Deceptive headlines used by Heartland echo the kind of fear-mongering threats used by the Aryan Nations, the Ku Klux Klan, and other similar extremist groups who hope to push their subversive messages out to the public. The Marysville school district is in no danger of losing any funding simply because we have rejected Heartland’s misleading materials.

Responsibilities of a School Director

The issue at hand ultimately is which curriculum materials are appropriate for use in a public education environment. As a strong advocate for the sciences, I have openly expressed my willingness to welcome a broad variety of accurate, credible data — both supporting or opposed to the reality of any appropriate issue (including global warming) — provided that the material passes the litmus test of legitimacy.

Heartland’s misleading materials — and their aggressive lobbying efforts in Marysville and across the country — has been exposed as a desperate, corporate-funded initiative to oppose the prevailing international scientific community perspectives on global warming.

The conclusion of this matter is that, while world-wide governments, nations, academic institutions, researchers and corporations recognize the potential threat of global warming, particularly to vulnerable minority and third-world coastal communities, gadfly groups like Heartland continue their sinister attempts to divert our attention, while failing to contribute to solutions to these matters.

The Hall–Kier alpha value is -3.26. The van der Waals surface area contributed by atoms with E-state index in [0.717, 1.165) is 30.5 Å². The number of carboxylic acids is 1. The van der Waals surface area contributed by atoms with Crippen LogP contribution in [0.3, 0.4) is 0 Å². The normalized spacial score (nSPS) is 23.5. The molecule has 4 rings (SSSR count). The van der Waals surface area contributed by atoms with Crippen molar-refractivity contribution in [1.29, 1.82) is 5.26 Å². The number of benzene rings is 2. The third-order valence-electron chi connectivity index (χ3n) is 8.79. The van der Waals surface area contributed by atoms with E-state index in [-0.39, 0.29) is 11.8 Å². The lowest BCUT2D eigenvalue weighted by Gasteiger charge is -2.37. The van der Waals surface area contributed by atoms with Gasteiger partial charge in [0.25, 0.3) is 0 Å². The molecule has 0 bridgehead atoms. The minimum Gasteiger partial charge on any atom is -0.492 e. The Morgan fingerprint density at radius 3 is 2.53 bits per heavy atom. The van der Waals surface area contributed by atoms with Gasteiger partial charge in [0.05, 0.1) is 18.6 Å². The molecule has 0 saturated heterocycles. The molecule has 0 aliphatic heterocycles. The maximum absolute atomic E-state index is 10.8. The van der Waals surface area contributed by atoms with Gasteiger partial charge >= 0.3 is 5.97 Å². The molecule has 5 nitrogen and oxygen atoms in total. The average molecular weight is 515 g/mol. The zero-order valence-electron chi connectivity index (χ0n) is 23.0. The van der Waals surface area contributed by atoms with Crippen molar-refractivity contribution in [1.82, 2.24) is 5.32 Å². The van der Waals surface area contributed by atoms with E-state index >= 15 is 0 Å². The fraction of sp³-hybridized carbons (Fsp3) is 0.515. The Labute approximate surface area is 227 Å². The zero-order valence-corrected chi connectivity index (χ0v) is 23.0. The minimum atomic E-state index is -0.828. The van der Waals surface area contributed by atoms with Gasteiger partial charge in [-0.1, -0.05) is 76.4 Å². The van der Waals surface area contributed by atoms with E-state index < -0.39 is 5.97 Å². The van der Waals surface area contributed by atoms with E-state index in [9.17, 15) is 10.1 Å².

Their attempts, at worst, waste valuable time for those interested in reaching real solutions, and at best, provide us with vivid examples of how special interest groups manipulate public policy.

Fortunately, I have no doubt that the vast majority of those who read last week’s editorial have the intelligence to see through the false headline, misleading information, and innuendo spread by the special interest, right-wing activists from Heartland.

It ultimately becomes the responsibility of the thinking public — including school board directors nationwide — to simply ignore extremist groups like Heartland, and to recognize that academically reviewed and scientifically supported theories, originating in established universities and research foundations, are the best tools we have to address the global challenges which we, our planet, and our future generation of students, must face.